It is not as commonly recognized that breast milk also contains a large variety of cells. While some of these cells represent ductal epithelial cells and their fragments, the presence of leukocytes is by no means insignificant (Bhaskaran et al., “Bactericidal Activity of Human Milk Leukocytes,” Acta Paediatr. Scand., 70:87 (1981); Zhang et al., “Influence of Breast Feeding on the Cytotoxic T Cell Repertoire in Man,” Transplantation, 52:914-916 (1991)). Colostrum contains about 10,000 lymphocytes per cu mm. T-lymphocytes make up about 2000 cells per cu mm (Ogra et al., Components of Immunology Reactivity in Human Colostrum and Milk in Immunology of Breast Milk, Raven Press, New York (1979); Ogra et al., “Immunologic Aspects of Human Colostrum and Milk. II. Characteristics of Lymphocyte Reactivity and Distribution of E-rosette Forming Cells at Different Times After the Onset of Lactation,” J. Pediatr., 92:550 (1978)). Similar values have been reported by others. Because peptic enzyme activity and acid secretion are very low in newborn infants, lymphoid cells survive in their stomach and intestine. In addition, lymphocytes are known to traverse the mucosal wall. Therefore, breastfed infants may be tolerant to maternal antigens (Beer et al., “Immunologic Benefits and Hazards of Milk in Maternal-Perinatal Relationships,” Ann. Int. Med., 83:865 (1975)). It has even been claimed that maternal renal allografts have a better survival rate in individuals who were breastfed than in individuals who were not (Zhang et al., “Influence of Breast Feeding on the Cytotoxic T Cell Repertoire in Man,” Transplantation, 52:914-916 (1991)).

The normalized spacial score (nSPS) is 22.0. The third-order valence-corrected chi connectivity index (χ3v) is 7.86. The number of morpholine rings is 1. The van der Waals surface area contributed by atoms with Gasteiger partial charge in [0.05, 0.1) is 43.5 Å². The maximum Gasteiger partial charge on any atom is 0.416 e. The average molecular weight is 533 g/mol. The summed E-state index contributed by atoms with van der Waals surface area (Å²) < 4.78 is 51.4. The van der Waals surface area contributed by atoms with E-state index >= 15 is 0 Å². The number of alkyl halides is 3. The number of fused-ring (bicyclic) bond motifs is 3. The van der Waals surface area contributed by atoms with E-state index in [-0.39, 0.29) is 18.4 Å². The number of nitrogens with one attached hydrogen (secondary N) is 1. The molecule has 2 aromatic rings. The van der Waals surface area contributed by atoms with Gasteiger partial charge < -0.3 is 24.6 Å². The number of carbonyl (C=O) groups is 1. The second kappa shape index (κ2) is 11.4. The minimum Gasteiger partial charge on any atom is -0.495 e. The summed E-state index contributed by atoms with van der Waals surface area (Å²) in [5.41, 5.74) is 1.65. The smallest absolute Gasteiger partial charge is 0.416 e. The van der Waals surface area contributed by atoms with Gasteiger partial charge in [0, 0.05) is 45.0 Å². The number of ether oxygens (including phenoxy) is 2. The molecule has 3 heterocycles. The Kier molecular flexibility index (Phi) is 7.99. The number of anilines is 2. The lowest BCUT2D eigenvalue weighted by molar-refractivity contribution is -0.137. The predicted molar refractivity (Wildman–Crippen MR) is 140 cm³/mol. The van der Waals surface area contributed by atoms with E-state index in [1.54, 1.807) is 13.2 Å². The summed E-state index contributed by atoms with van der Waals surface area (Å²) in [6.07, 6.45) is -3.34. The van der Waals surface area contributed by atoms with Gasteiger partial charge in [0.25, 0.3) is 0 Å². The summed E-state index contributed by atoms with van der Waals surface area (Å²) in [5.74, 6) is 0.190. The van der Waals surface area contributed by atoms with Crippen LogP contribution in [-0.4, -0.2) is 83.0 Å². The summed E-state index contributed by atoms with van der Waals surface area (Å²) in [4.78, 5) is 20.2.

More importantly, lymphocytes may carry microorganisms, such as retroviruses. This pertains particularly to the Human Lymphotropic Virus Type I (HTLV-I). Soon after the discovery of this virus (Poiesz et al., “Detection and Isolation of Type C Retrovirus Particles From Fresh and Cultured Lymphocytes of a Patient With Cutaneous T Cell Lymphoma,” Proc. Nat. Acad. Sci., 77:7415 (1980); Yoshida et al., “Isolation and Characterization of Retrovirus From Cell Lines of Human Adult T Cell Leukemia and Its Implication in the Disease,” Proc. Nat. Acad. Sci., 79:2031 (1982)), which causes leukemias, lymphomas, and a variety of inflammatory diseases, it was realized that this virus is transmitted sexually from male to female, by blood transfusion, and from mother to infant by breast feeding (Sugiyama et al., “Significance of Post-Natal Mother-to-Child Transmission of HTLV-I on the Development of Adult T Cell Leukemia/Lymphoma,” J. Med. Virol., 20:253 (1986); Hino et al., “Intervention of Maternal Transmission of HTLV-I in Nagasaki, Japan,” Leukemia, 94:S68 (1993); Hirose et al., “Milkborne Transmission of Human T Cell Leukemia Virus Type I in Rabbits,” Virology, 162:487 (1988)). Transmission of HTLV-I to animals via breast milk obtained from sero-positive persons had also been shown (Yamamouchi et al., “Oral Transmission of Human Leukemia Virus Type I into a Common Marmoset as an Experimental Model for Milk-Borne Transmission,” Jpn. J. Cancer Res., 76:481 (1985)). Therefore, breast feeding by mothers, who were shown to have antibodies to HTLV-I, was prohibited in Japan (Hino et al., “Breaking the Cycle of HTLV-I Transmission Via Carrier Mothers'Milk,” Lancet, II:158 (1987)). In the United States, HTLV-I antibody positive blood has not been used for transfusion since 1988 (Centers for Disease Control and Prevention, Licensure and Screening Tests for Antibody to Human T Lymphotropic Virus I (1988)).